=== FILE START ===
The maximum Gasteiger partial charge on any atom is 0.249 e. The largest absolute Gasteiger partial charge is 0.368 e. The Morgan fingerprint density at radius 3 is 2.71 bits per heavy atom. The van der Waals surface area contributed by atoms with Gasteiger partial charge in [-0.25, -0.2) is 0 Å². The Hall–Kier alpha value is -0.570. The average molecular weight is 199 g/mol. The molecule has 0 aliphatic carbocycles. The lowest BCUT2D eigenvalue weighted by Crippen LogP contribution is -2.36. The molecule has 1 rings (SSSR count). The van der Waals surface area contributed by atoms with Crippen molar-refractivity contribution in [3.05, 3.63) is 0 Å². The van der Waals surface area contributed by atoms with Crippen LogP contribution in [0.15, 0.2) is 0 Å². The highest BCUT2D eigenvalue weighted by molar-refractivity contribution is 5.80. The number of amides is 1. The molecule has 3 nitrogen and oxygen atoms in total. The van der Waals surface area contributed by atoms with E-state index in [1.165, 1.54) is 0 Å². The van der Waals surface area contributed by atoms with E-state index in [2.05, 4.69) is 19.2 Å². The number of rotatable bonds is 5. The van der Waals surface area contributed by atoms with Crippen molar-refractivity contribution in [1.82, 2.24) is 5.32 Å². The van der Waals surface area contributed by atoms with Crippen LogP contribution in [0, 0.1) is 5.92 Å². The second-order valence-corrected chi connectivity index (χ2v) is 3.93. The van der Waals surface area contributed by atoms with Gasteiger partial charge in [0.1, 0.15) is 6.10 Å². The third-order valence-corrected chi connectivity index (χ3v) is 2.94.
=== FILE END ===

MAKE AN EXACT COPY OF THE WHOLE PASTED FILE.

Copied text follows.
The maximum Gasteiger partial charge on any atom is 0.249 e. The largest absolute Gasteiger partial charge is 0.368 e. The Morgan fingerprint density at radius 3 is 2.71 bits per heavy atom. The van der Waals surface area contributed by atoms with Gasteiger partial charge in [-0.25, -0.2) is 0 Å². The Hall–Kier alpha value is -0.570. The average molecular weight is 199 g/mol. The molecule has 0 aliphatic carbocycles. The lowest BCUT2D eigenvalue weighted by Crippen LogP contribution is -2.36. The molecule has 1 rings (SSSR count). The van der Waals surface area contributed by atoms with Crippen molar-refractivity contribution in [3.05, 3.63) is 0 Å². The van der Waals surface area contributed by atoms with Crippen LogP contribution in [0.15, 0.2) is 0 Å². The highest BCUT2D eigenvalue weighted by molar-refractivity contribution is 5.80. The number of amides is 1. The molecule has 3 nitrogen and oxygen atoms in total. The van der Waals surface area contributed by atoms with E-state index in [1.165, 1.54) is 0 Å². The van der Waals surface area contributed by atoms with E-state index in [2.05, 4.69) is 19.2 Å². The number of rotatable bonds is 5. The van der Waals surface area contributed by atoms with Crippen molar-refractivity contribution in [1.82, 2.24) is 5.32 Å². The van der Waals surface area contributed by atoms with Crippen LogP contribution in [0, 0.1) is 5.92 Å². The second-order valence-corrected chi connectivity index (χ2v) is 3.93. The van der Waals surface area contributed by atoms with Gasteiger partial charge in [0.1, 0.15) is 6.10 Å². The third-order valence-corrected chi connectivity index (χ3v) is 2.94.